By Michele Thomas
In November 1974, at my bridal shower (which I did not attend, but that's a whole other story) my mother's gift was a top-of-the-line KitchenAid stand mixer. For 33 years, "Big White" has mixed cookies, kneaded bread, whipped cream and even produced noodles (with the handy noodle attachment). "Big White" was pressed into service for every birthday cake I made for my children, every batch of cupcakes I sent to schools and offices, and every dozen cookies or loaf of bread I've given as a gift.
I am one of those people who love to love the holidays. I show little sympathy to the whiners and grumblers who complain about having to decorate, shop, wrap, bake, entertainall the things I look forward to!
But I admit I'm feeling a little "bah humbug" myself this season. Maybe it's from my chronic back aches and sciatica provoked by standing in lines or carrying heavy packages, or because I'm getting increasingly impatient. I'm easily frustrated by technology that keeps me pushing buttons and talking into a phone for half an hour without ever making contact with a live person. I'm irritated by companies that want my e-mail address instead of my name, and know me only by the last four digits of my social security number and my zip code.
Now that I'm on a roll, let me mention my pet peeve: checking out at the grocery store when the clerk scans my purchases while talking to someone in the next check-out stand about how she can't wait to get off work in an hour.
It seems to me that when I went to the grocery store with my mother, the clerk knew all the prices by heart, even that week's specials, and would talk to us and smile while she punched the prices into the non-electric cash register. And then she accurately counted back Mom's change without relying on the cash register to tell her what the amount should be.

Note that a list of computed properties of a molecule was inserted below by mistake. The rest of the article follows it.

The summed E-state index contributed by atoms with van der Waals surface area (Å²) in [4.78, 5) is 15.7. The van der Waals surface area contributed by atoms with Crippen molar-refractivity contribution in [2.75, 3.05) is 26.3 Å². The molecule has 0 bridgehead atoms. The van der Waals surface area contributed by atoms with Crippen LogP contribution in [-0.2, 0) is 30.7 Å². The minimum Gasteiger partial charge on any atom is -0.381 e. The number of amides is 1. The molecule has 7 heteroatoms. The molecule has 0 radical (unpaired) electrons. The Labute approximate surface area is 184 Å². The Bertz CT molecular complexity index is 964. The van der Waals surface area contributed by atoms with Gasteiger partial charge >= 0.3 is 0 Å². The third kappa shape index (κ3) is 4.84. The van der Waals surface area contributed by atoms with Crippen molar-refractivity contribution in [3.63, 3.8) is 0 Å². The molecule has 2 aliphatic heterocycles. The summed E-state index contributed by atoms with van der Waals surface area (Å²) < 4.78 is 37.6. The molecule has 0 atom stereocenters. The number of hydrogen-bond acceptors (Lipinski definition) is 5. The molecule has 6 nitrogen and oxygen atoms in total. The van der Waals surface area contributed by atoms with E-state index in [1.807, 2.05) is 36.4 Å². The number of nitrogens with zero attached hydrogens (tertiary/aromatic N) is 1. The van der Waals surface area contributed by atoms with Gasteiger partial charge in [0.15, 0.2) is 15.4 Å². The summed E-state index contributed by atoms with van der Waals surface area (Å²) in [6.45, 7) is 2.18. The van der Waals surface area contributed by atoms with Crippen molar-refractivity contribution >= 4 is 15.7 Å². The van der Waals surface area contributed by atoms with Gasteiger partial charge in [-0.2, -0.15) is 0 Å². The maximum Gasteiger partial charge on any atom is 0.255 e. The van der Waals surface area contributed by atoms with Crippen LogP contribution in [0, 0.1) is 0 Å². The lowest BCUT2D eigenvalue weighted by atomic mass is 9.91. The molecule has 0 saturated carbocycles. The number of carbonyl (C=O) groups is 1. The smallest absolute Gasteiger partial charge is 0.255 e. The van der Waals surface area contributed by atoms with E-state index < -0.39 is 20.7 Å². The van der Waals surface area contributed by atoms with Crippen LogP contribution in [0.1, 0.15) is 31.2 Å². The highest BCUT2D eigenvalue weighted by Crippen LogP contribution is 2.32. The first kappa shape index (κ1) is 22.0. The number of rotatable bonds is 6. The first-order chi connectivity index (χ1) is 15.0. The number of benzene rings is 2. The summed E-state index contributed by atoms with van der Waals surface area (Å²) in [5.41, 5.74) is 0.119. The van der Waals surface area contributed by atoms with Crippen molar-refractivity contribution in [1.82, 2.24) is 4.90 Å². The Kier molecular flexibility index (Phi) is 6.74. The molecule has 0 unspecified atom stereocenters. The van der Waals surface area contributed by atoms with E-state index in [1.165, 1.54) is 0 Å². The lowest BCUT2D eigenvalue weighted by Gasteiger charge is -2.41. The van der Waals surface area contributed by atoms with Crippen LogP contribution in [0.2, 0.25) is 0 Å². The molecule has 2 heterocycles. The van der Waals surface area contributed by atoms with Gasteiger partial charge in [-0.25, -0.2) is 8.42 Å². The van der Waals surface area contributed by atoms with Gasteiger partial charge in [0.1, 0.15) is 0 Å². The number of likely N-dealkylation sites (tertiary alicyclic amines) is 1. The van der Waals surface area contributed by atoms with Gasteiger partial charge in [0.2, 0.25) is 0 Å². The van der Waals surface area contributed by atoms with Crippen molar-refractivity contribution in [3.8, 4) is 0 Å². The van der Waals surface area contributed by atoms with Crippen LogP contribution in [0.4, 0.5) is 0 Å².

Ah, those were the days of personalized customer service and small appliances you could count on. Not this holiday season! Things really took a turn for the worse last weekend when my annual baking bonanza came to a screeching halt as "Big White" bit the dust in the middle of a batch of biscotti. While I had my back turned, "Big White" whirred to silence.
Without my trusty mixer of 33 years and without two of my sons (of 30 and 25 years) with us this Christmas, I can feel the muscles in the back my neck tighten and a stinging in my eyes.
The happy-go-lucky "I love everything about Christmas" me is fighting the "I feel sorry for myself because my kids aren't here, my folks are gone, my best friend lives far away, I don't have cookies in the oven, and that darn mixer just up and quit on me" me.
I'm not going to let a few setbacks ruin my holidays! I've got a hand mixer that works, and we'll go up north to visit the kids next month. Rick and I and our dogs, Martha and Smitty, will curl up by the fire. We'll eat crab cakes on Christmas Eve and I won't steam up the kitchen mashing potatoes in "Big White's" stainless steel bowl! We'll enjoy a nice quiet Christmas in the home that took us nine months to find, where we can hear the waves, the sea lions and the fog horn. Christmas will be goodgreat, in factbecause we have each other, a loving family and remarkable friends. We wish you a Merry Christmas, too.